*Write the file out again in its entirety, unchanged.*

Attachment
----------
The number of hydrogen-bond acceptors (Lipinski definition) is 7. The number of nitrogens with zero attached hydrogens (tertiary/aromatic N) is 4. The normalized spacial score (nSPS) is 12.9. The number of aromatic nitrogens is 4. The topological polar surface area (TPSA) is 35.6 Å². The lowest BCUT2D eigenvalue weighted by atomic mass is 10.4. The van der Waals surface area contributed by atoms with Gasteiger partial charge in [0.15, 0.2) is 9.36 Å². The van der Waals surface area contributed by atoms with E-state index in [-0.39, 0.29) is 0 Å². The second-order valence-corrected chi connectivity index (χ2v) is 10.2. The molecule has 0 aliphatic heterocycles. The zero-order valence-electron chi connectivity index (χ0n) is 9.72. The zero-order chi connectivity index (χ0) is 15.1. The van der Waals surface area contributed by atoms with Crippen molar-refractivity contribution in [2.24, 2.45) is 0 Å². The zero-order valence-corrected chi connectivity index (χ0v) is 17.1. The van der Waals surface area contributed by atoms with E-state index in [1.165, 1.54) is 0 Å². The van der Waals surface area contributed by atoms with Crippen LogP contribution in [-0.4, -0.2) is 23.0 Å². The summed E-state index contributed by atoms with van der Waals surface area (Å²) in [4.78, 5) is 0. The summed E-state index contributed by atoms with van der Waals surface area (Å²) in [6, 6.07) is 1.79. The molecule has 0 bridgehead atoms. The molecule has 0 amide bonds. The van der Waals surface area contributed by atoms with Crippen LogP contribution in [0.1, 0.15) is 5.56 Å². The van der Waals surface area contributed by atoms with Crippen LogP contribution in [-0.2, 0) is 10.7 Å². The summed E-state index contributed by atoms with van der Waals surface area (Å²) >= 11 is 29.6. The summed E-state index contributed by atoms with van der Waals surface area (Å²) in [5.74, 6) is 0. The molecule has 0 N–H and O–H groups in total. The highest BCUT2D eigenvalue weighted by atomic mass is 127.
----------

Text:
The number of hydrogen-bond acceptors (Lipinski definition) is 7. The number of nitrogens with zero attached hydrogens (tertiary/aromatic N) is 4. The normalized spacial score (nSPS) is 12.9. The number of aromatic nitrogens is 4. The topological polar surface area (TPSA) is 35.6 Å². The lowest BCUT2D eigenvalue weighted by atomic mass is 10.4. The van der Waals surface area contributed by atoms with Gasteiger partial charge in [0.15, 0.2) is 9.36 Å². The van der Waals surface area contributed by atoms with E-state index in [-0.39, 0.29) is 0 Å². The second-order valence-corrected chi connectivity index (χ2v) is 10.2. The molecule has 0 aliphatic heterocycles. The zero-order valence-electron chi connectivity index (χ0n) is 9.72. The zero-order chi connectivity index (χ0) is 15.1. The van der Waals surface area contributed by atoms with Crippen molar-refractivity contribution in [2.24, 2.45) is 0 Å². The zero-order valence-corrected chi connectivity index (χ0v) is 17.1. The van der Waals surface area contributed by atoms with E-state index in [1.165, 1.54) is 0 Å². The van der Waals surface area contributed by atoms with Crippen LogP contribution in [-0.4, -0.2) is 23.0 Å². The summed E-state index contributed by atoms with van der Waals surface area (Å²) in [4.78, 5) is 0. The summed E-state index contributed by atoms with van der Waals surface area (Å²) in [6, 6.07) is 1.79. The molecule has 0 bridgehead atoms. The molecule has 0 amide bonds. The van der Waals surface area contributed by atoms with Crippen LogP contribution in [0.1, 0.15) is 5.56 Å². The van der Waals surface area contributed by atoms with Crippen LogP contribution in [-0.2, 0) is 10.7 Å². The summed E-state index contributed by atoms with van der Waals surface area (Å²) >= 11 is 29.6. The summed E-state index contributed by atoms with van der Waals surface area (Å²) in [5.74, 6) is 0. The molecule has 0 N–H and O–H groups in total. The highest BCUT2D eigenvalue weighted by atomic mass is 127.